Let's come to the design: the wolf characters are beautifully designed and there are only small things to criticize about the rest of the game material. But since the terrain is of different colors and some wolf species come in almost camouflage colors, you should always look closely so as not to miss anything. It was easy to overlook the alpha animal who quickly took control of one of our animals. If you want to pursue this tactic, it's best to use Green Wolves. It's always best to camouflage them on the game board.

The following small comments about the additional design of the game: I wish the design of the lone wolf chips initially present on the game board was a little less stylized. The open mouths of movement reward signs are a bit too aggressive for me. It is also possible that the lunar calendar looked like this in prototype. But this is all high-level whining.

When the moon rises

The mechanism by which evaluations are operationalized is interesting and potentially usable Wolves They can be used tactically, but sometimes they also come as a nasty surprise. For example, if you do not realize that the next item placed on the moon board will result in scoring and you want to do some things on the game board before scoring, for example working on the majority in the game area, you should not accidentally trigger the rating . This can happen very quickly, especially at the end of the game, and then people often ask to be allowed to undo the last move because they don't want to trigger the end of the game… Well, that's where good faith other players count.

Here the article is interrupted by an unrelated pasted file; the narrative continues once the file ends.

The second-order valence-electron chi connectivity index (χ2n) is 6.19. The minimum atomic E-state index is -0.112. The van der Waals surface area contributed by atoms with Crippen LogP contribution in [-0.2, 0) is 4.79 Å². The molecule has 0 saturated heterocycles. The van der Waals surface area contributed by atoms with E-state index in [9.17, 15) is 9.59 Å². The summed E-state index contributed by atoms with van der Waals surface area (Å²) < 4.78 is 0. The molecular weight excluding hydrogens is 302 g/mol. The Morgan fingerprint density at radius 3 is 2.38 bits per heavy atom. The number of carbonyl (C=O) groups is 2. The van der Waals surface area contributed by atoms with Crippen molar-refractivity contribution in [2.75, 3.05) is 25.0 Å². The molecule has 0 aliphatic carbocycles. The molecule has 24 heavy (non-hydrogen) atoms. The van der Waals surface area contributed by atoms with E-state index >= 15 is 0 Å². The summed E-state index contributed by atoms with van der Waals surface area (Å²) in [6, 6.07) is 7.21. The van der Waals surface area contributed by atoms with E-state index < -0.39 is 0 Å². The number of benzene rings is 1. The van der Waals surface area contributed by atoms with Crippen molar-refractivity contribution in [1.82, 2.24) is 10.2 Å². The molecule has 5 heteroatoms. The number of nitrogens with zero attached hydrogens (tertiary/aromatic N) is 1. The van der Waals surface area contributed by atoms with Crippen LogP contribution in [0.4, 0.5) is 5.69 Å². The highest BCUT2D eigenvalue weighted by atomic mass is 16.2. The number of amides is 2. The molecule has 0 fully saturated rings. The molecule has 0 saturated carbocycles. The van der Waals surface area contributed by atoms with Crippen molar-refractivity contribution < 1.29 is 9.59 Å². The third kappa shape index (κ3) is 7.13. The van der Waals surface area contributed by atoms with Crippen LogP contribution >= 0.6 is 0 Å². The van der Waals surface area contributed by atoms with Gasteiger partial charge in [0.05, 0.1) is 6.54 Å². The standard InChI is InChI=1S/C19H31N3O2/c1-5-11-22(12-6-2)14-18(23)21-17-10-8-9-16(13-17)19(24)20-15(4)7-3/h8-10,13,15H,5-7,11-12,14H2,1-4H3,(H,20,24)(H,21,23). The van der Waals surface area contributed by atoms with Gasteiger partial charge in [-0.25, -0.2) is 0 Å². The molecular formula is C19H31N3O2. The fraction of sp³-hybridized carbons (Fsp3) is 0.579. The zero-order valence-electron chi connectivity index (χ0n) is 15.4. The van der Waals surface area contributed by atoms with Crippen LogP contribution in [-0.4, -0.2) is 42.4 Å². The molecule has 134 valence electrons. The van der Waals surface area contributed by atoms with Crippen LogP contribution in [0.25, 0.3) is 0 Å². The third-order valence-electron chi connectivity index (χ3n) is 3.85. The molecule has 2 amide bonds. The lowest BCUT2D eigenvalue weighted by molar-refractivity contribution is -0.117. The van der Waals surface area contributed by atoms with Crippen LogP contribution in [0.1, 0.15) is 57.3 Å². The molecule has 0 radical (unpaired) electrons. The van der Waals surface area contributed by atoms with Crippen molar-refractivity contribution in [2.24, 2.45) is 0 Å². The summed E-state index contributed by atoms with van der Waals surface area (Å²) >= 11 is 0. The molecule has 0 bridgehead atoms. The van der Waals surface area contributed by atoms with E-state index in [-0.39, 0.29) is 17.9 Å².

You can also use this scoring mechanism tactically to achieve scoring before players can change the majority in areas that will be scored in their favour.

Push through forests and rocks

The fact that the “resources” we pay for our actions with are terrain tiles is a new reality and something some people will have to get used to – some people find it annoying whether they have to pay for the starting landscape or the target landscape from an action. No, you are directing yourself towards the target scene!